Five Forces of Marketing Operations, Brands Struggle to Adapt Their Business Models to Today’s Consumers
MarTech East kicked off yesterday at Boston’s Hynes Convention Center and concludes today. Conference speakers embraced the fundamental themes of how technology and data can be used both to drive operational efficiency, but more importantly to help humanize brands and engage consumers. (Speaker presentations can be viewed here.)
Program chair and chiefmartec.com blogger Scott Brinker kicked off the event with his keynote speech on, “The New, New Rules of Marketing.” Brinker began by citing Thomas Edison’s quote, “Genius is 1 percent inspiration and 99 percent perspiration.” Leveraging the conference’s main theme of “marketing, technology and management,” Brinker said that in marketing, it’s “1 percent inspiration and 99 percent operations.”
The takeaway point is that the goal of these operations for brands is they must help them adapt to consumer expectations. As Aetna’s Shiva Mirhosseini put it, “Customer expectations have changed, our model has not…we must change our metrics from marketing assets delivered to customer engagements.” This certainly implies a new, more accountable value proposition that brands will be expecting from their media partners.
Netsertive’s Brendan Morrissey pictured above provided an example of this in his talk as he distinguished between “local” and “localized” marketing campaigns. As he shared at BIA’s Local Impact conference in Washington, DC last spring, and in our first Local as a Service report, Morrissey highlighted how brands can use technology to localize campaigns by designing and operating marketing executions that are contextually relevant to local conditions and independently driven by data and business rules to feel local to consumers. Activating local marketing with the same campaign in all retail locations is a different and lower quality consumer experience than a localized marketing campaign that contextualizes creative messages with things like regional terms (“soda” versus “pop”), local maps, points of interest, weather conditions, etc. Buying local media doesn’t localize a campaign unless the creative execution, audience targeting, and consumer engagement is relevant to the localized conditions.
Speaking with Morrissey at the event, we wondered what martech’s impact might be on demand for local media ad inventory as brand CMOs get smarter about local versus localized campaign executions that show higher consumer engagement and ROI. “We definitely see increased demand for local media inventory from multi-location brands as tech brings both operational efficiency and more relevant content at scale to local consumers,” Morrissey concluded.
Essentially, CMOs are getting smarter about using tech and data to understand and engage consumers in an integrated, more seamless fashion. Local publishers, with trusted brands and premium content offer ad inventory that is valuable to national and multi-location brands. As this ad market begins to enjoy decreasing friction because of marketing and as brands continue to integrate operations to achieve greater efficiency and impact, this will increase “smart” demand for local media ad inventory. Smart because brands will have a newfound sense of the value local media bring in their attempts to humanize and localize their personalities with consumers.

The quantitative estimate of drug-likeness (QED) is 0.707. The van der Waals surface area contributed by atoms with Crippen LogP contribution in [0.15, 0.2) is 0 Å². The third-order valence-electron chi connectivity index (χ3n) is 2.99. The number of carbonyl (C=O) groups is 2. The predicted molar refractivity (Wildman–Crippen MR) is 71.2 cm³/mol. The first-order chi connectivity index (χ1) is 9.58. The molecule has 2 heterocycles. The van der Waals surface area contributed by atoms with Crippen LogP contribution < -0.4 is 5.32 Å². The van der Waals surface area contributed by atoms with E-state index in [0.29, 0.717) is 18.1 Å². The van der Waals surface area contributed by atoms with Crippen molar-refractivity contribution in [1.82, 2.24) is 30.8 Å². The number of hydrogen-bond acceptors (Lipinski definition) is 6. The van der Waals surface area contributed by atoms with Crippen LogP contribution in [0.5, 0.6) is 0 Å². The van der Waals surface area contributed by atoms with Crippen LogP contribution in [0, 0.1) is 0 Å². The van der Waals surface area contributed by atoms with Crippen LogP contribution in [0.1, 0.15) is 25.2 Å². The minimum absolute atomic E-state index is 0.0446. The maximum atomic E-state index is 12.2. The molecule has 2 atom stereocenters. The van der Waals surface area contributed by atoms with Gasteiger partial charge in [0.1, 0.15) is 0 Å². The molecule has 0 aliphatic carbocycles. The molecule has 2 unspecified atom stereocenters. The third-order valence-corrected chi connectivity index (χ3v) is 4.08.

As depicted in the graphic below, the five forces that are foundational in where martech is headed include: Automate versus Humanize and Centralize versus Decentralize in a market facing fast-paced Change. Tech automation can help brands achieve scale and agility to build solid equity with consumers. That’s the theory. As speakers shared their experiences, clearly this is a meaningful but still nascent movement.
Martech increasingly is embracing Artificial Intelligence and Machine Learning along with Customer Data Platforms, all designed to develop actionable insights for how brands can more effectively and efficiently engage consumers. Neeti Mehta, SVP Brand & Culture Architect at Automation Anywhere, shared her insights on how AI, Machine Learning, Business Process Logic(BPL), and Robotic Process Automation (RPA) will drive changes in how brand marketers build, activate, and optimize marketing campaigns. She cited examples of BPL and RPA already are used by brand marketers to drive ad mix optimization and spend.
These are the kinds of things CMOs and their brand marketing teams talk about. They have large tech and data budgets and are figuring out how to get the five forces of marketing under control to more fully engage their consumers. Let’s hope the media side is building up similar levels of sophisticated to be full participants in this dialog and fast evolving marketplace.
To keep up with these developments, check out our Local as a Service (LaaS) reports and join us on November 8th at BIA Local Impact-Dallas for another LaaS workshop.